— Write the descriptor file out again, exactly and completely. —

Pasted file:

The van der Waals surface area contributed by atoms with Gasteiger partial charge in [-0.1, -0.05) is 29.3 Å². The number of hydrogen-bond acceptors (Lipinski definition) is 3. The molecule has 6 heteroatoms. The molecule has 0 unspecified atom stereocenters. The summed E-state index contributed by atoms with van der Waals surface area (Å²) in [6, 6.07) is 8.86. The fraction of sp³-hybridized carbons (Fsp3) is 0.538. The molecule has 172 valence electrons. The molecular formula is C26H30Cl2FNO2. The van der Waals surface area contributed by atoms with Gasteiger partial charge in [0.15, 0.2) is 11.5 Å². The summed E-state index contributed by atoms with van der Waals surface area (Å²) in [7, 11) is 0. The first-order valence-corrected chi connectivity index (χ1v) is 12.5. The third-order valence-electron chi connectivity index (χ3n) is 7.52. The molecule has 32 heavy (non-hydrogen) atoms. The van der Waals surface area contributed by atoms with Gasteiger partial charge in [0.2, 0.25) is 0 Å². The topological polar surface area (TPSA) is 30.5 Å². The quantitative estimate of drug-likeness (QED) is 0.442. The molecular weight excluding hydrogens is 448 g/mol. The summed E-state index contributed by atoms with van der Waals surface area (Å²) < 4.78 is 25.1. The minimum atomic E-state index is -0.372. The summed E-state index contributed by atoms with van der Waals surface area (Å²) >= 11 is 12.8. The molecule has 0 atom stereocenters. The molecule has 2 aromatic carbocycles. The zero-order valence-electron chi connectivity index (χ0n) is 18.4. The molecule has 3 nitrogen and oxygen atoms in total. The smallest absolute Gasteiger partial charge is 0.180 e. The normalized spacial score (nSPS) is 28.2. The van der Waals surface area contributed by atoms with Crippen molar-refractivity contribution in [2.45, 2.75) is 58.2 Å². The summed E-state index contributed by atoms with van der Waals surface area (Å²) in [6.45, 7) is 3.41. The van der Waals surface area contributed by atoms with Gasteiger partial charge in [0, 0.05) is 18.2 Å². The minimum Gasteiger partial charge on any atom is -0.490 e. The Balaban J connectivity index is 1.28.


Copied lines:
The van der Waals surface area contributed by atoms with Gasteiger partial charge in [-0.1, -0.05) is 29.3 Å². The number of hydrogen-bond acceptors (Lipinski definition) is 3. The molecule has 6 heteroatoms. The molecule has 0 unspecified atom stereocenters. The summed E-state index contributed by atoms with van der Waals surface area (Å²) in [6, 6.07) is 8.86. The fraction of sp³-hybridized carbons (Fsp3) is 0.538. The molecule has 172 valence electrons. The molecular formula is C26H30Cl2FNO2. The van der Waals surface area contributed by atoms with Gasteiger partial charge in [0.15, 0.2) is 11.5 Å². The summed E-state index contributed by atoms with van der Waals surface area (Å²) in [7, 11) is 0. The first-order valence-corrected chi connectivity index (χ1v) is 12.5. The third-order valence-electron chi connectivity index (χ3n) is 7.52. The molecule has 32 heavy (non-hydrogen) atoms. The van der Waals surface area contributed by atoms with Gasteiger partial charge in [0.2, 0.25) is 0 Å². The topological polar surface area (TPSA) is 30.5 Å². The quantitative estimate of drug-likeness (QED) is 0.442. The molecular weight excluding hydrogens is 448 g/mol. The summed E-state index contributed by atoms with van der Waals surface area (Å²) < 4.78 is 25.1. The minimum atomic E-state index is -0.372. The summed E-state index contributed by atoms with van der Waals surface area (Å²) >= 11 is 12.8. The molecule has 0 atom stereocenters. The molecule has 2 aromatic carbocycles. The zero-order valence-electron chi connectivity index (χ0n) is 18.4. The molecule has 3 nitrogen and oxygen atoms in total. The smallest absolute Gasteiger partial charge is 0.180 e. The normalized spacial score (nSPS) is 28.2. The van der Waals surface area contributed by atoms with Crippen molar-refractivity contribution in [2.45, 2.75) is 58.2 Å². The summed E-state index contributed by atoms with van der Waals surface area (Å²) in [6.45, 7) is 3.41. The van der Waals surface area contributed by atoms with Gasteiger partial charge in [0, 0.05) is 18.2 Å². The minimum Gasteiger partial charge on any atom is -0.490 e. The Balaban J connectivity index is 1.28.